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James William Trimble
|Member of the U.S. House of Representatives|
from Arkansas's 3rd district
January 3, 1945 - January 3, 1967
|J. William Fulbright|
|John Paul Hammerschmidt|
|Prosecuting attorney for the 4th Judicial District of Arkansas|
|Judge of the 4th Judicial District of Arkansas|
|Born||February 3, 1894|
Osage, Carroll County
|Died||March 10, 1972 (aged 78)|
Eureka Springs, Carroll County
|Resting place||Berryville Memorial Park in Berryville, Arkansas|
|Alma mater||University of Arkansas at Fayetteville|
|Branch/service||United States Army|
|Rank||Private in Adjutant General's Office|
|Battles/wars||World War I|
James William Trimble (February 3, 1894 - March 10, 1972) was a Democratic member of the United States House of Representatives from Arkansas, having served from 1945 to 1967. He was the first Democrat in Arkansas since Reconstruction to lose a congressional race to a Republican. Trimble was unseated in the 1966 general election by state GOP chairman John Paul Hammerschmidt of Harrison in Boone County, who won election on the ticket headed by gubernatorial nominee Winthrop Rockefeller.
Born in tiny Osage in Carroll County in northwestern Arkansas, Trimble attended public schools. He was graduated in 1917 from the University of Arkansas at Fayetteville. He was admitted to the bar in 1925 and commenced practice in Berryville in Carroll County.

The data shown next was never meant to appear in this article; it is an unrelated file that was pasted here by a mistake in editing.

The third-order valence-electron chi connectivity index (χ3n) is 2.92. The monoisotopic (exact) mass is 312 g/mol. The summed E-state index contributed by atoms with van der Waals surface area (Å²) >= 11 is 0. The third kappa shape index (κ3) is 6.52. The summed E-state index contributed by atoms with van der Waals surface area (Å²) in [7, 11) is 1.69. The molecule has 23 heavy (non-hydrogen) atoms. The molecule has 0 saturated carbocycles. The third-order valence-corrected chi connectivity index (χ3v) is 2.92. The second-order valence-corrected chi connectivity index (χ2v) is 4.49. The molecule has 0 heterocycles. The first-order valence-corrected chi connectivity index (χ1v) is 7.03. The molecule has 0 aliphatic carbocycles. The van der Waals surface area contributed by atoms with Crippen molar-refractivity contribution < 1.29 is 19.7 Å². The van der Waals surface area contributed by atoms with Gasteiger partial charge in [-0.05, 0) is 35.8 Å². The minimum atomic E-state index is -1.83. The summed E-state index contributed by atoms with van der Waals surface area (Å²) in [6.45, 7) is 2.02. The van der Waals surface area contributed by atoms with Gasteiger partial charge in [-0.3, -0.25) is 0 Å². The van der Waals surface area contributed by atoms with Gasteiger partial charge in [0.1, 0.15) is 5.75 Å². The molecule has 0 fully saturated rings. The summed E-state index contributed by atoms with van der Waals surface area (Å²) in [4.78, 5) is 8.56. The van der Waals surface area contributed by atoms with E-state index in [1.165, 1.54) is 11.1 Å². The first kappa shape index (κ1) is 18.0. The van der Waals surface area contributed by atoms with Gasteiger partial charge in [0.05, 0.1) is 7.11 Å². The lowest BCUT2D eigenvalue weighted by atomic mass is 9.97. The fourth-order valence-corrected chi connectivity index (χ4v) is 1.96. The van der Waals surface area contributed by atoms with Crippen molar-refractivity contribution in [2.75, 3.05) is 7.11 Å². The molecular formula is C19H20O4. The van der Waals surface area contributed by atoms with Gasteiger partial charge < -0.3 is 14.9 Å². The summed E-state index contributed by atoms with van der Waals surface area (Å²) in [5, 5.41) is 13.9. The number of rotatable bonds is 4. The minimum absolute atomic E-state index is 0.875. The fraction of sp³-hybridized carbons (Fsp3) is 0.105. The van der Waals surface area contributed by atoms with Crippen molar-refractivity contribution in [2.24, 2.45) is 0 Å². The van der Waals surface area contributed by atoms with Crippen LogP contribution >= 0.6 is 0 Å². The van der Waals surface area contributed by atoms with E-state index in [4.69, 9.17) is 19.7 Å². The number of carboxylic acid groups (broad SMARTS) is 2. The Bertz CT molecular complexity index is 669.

During World War I, he served in the United States Army as a private and was assigned to the Adjutant General's Office in Little Rock. From 1920 to 1928, he was a county official of Carroll County. He served as prosecuting attorney of the 4th Judicial Circuit of Arkansas from 1930-1938. He served as judge of the 4th Judicial Circuit of Arkansas from 1938 to 1944, when he was elected to the U.S. House.
Trimble was elected as a Democrat to the Seventy-ninth and to the ten succeeding Congresses (January 3, 1945 - January 3, 1967). In the 1944 general election he defeated the Republican Tom Sullins of Fayetteville, 63.3 to 36.7 percent. In 1956, Trimble defeated the Republican William L. Spicer of Fort Smith, later the chairman of the Arkansas Republican Party, by a vote of 61-39 percent. He was a signatory to the 1956 Southern Manifesto that opposed the desegregation of public schools ordered by the Supreme Court in Brown v. Board of Education.
Trimble was the chairman of the Special Committee on Chamber Improvements (Eighty-first and Eighty-second Congresses). He was an unsuccessful candidate for reelection in 1966 to the Ninetieth Congress.
Trimble resided in Berryville and died in Eureka Springs. He is interred at Berryville Memorial Park in Berryville.
This article incorporates public domain material from the Biographical Directory of the United States Congress website http://bioguide.congress.gov.